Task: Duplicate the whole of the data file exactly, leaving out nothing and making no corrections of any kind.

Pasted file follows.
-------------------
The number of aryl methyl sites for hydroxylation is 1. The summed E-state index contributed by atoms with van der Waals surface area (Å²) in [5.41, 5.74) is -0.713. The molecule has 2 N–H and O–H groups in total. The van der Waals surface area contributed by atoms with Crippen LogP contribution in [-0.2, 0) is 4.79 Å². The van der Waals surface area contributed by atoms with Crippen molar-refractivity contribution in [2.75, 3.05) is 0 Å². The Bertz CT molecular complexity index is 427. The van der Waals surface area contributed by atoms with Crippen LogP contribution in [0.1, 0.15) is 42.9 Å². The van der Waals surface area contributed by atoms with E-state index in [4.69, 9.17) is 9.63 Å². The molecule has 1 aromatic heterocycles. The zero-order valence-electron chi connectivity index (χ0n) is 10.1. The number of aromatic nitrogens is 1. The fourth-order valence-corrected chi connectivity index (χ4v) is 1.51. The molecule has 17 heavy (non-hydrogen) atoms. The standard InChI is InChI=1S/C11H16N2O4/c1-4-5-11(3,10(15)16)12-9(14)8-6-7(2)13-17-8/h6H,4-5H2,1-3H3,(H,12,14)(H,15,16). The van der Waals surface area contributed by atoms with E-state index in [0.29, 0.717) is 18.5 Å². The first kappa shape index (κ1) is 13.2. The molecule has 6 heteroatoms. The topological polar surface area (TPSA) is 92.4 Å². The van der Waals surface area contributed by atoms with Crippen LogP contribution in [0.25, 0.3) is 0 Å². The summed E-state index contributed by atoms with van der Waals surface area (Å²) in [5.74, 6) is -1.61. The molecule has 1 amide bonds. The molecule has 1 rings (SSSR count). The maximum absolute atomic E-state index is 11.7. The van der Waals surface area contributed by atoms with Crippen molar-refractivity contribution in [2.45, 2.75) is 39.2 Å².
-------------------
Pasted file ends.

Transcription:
The number of aryl methyl sites for hydroxylation is 1. The summed E-state index contributed by atoms with van der Waals surface area (Å²) in [5.41, 5.74) is -0.713. The molecule has 2 N–H and O–H groups in total. The van der Waals surface area contributed by atoms with Crippen LogP contribution in [-0.2, 0) is 4.79 Å². The van der Waals surface area contributed by atoms with Crippen molar-refractivity contribution in [2.75, 3.05) is 0 Å². The Bertz CT molecular complexity index is 427. The van der Waals surface area contributed by atoms with Crippen LogP contribution in [0.1, 0.15) is 42.9 Å². The van der Waals surface area contributed by atoms with E-state index in [4.69, 9.17) is 9.63 Å². The molecule has 1 aromatic heterocycles. The zero-order valence-electron chi connectivity index (χ0n) is 10.1. The number of aromatic nitrogens is 1. The fourth-order valence-corrected chi connectivity index (χ4v) is 1.51. The molecule has 17 heavy (non-hydrogen) atoms. The standard InChI is InChI=1S/C11H16N2O4/c1-4-5-11(3,10(15)16)12-9(14)8-6-7(2)13-17-8/h6H,4-5H2,1-3H3,(H,12,14)(H,15,16). The van der Waals surface area contributed by atoms with E-state index in [0.29, 0.717) is 18.5 Å². The first kappa shape index (κ1) is 13.2. The molecule has 6 heteroatoms. The topological polar surface area (TPSA) is 92.4 Å². The van der Waals surface area contributed by atoms with Crippen LogP contribution in [0.25, 0.3) is 0 Å². The summed E-state index contributed by atoms with van der Waals surface area (Å²) in [5.74, 6) is -1.61. The molecule has 1 amide bonds. The molecule has 1 rings (SSSR count). The maximum absolute atomic E-state index is 11.7. The van der Waals surface area contributed by atoms with Crippen molar-refractivity contribution in [2.45, 2.75) is 39.2 Å².